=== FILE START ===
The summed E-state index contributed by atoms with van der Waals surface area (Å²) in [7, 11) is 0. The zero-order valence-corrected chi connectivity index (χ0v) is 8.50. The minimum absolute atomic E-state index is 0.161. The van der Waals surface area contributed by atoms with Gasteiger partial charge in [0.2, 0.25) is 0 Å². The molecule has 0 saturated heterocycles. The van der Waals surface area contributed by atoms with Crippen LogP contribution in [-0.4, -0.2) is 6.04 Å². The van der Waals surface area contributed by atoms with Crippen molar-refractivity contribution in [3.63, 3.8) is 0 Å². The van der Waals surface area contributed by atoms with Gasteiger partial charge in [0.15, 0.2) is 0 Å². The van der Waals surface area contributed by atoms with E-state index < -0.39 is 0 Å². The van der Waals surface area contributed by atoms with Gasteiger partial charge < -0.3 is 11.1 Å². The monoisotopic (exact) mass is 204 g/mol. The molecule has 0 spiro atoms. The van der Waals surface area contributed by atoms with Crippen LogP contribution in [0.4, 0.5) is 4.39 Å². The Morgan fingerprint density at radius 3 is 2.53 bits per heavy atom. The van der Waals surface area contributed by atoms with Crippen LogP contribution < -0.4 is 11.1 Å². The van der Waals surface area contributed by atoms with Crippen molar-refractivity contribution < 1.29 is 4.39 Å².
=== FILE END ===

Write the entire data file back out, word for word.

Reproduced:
The summed E-state index contributed by atoms with van der Waals surface area (Å²) in [7, 11) is 0. The zero-order valence-corrected chi connectivity index (χ0v) is 8.50. The minimum absolute atomic E-state index is 0.161. The van der Waals surface area contributed by atoms with Gasteiger partial charge in [0.2, 0.25) is 0 Å². The molecule has 0 saturated heterocycles. The van der Waals surface area contributed by atoms with Crippen LogP contribution in [-0.4, -0.2) is 6.04 Å². The van der Waals surface area contributed by atoms with Crippen molar-refractivity contribution in [3.63, 3.8) is 0 Å². The van der Waals surface area contributed by atoms with Gasteiger partial charge in [0.15, 0.2) is 0 Å². The van der Waals surface area contributed by atoms with E-state index < -0.39 is 0 Å². The van der Waals surface area contributed by atoms with Gasteiger partial charge < -0.3 is 11.1 Å². The monoisotopic (exact) mass is 204 g/mol. The molecule has 0 spiro atoms. The van der Waals surface area contributed by atoms with Crippen LogP contribution in [0.4, 0.5) is 4.39 Å². The Morgan fingerprint density at radius 3 is 2.53 bits per heavy atom. The van der Waals surface area contributed by atoms with Crippen LogP contribution < -0.4 is 11.1 Å². The van der Waals surface area contributed by atoms with Crippen molar-refractivity contribution < 1.29 is 4.39 Å².